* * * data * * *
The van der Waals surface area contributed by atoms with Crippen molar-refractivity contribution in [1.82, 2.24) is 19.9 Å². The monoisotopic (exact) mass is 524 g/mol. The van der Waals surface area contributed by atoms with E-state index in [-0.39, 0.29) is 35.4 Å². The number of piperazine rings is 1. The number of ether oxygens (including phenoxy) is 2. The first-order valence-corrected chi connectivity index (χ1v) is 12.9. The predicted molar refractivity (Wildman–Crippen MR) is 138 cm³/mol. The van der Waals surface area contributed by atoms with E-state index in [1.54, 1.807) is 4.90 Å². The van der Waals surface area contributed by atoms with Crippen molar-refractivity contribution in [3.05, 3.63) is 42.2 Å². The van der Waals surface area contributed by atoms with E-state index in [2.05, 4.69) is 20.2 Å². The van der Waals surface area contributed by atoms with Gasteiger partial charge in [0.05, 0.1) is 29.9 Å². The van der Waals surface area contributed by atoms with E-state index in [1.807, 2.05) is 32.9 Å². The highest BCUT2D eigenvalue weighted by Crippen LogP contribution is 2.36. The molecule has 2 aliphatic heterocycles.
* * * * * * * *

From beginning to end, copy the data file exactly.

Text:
The van der Waals surface area contributed by atoms with Crippen molar-refractivity contribution in [1.82, 2.24) is 19.9 Å². The monoisotopic (exact) mass is 524 g/mol. The van der Waals surface area contributed by atoms with E-state index in [-0.39, 0.29) is 35.4 Å². The number of piperazine rings is 1. The number of ether oxygens (including phenoxy) is 2. The first-order valence-corrected chi connectivity index (χ1v) is 12.9. The predicted molar refractivity (Wildman–Crippen MR) is 138 cm³/mol. The van der Waals surface area contributed by atoms with E-state index in [1.54, 1.807) is 4.90 Å². The van der Waals surface area contributed by atoms with Crippen molar-refractivity contribution in [3.05, 3.63) is 42.2 Å². The van der Waals surface area contributed by atoms with E-state index in [2.05, 4.69) is 20.2 Å². The van der Waals surface area contributed by atoms with Gasteiger partial charge in [0.05, 0.1) is 29.9 Å². The van der Waals surface area contributed by atoms with E-state index in [1.807, 2.05) is 32.9 Å². The highest BCUT2D eigenvalue weighted by Crippen LogP contribution is 2.36. The molecule has 2 aliphatic heterocycles.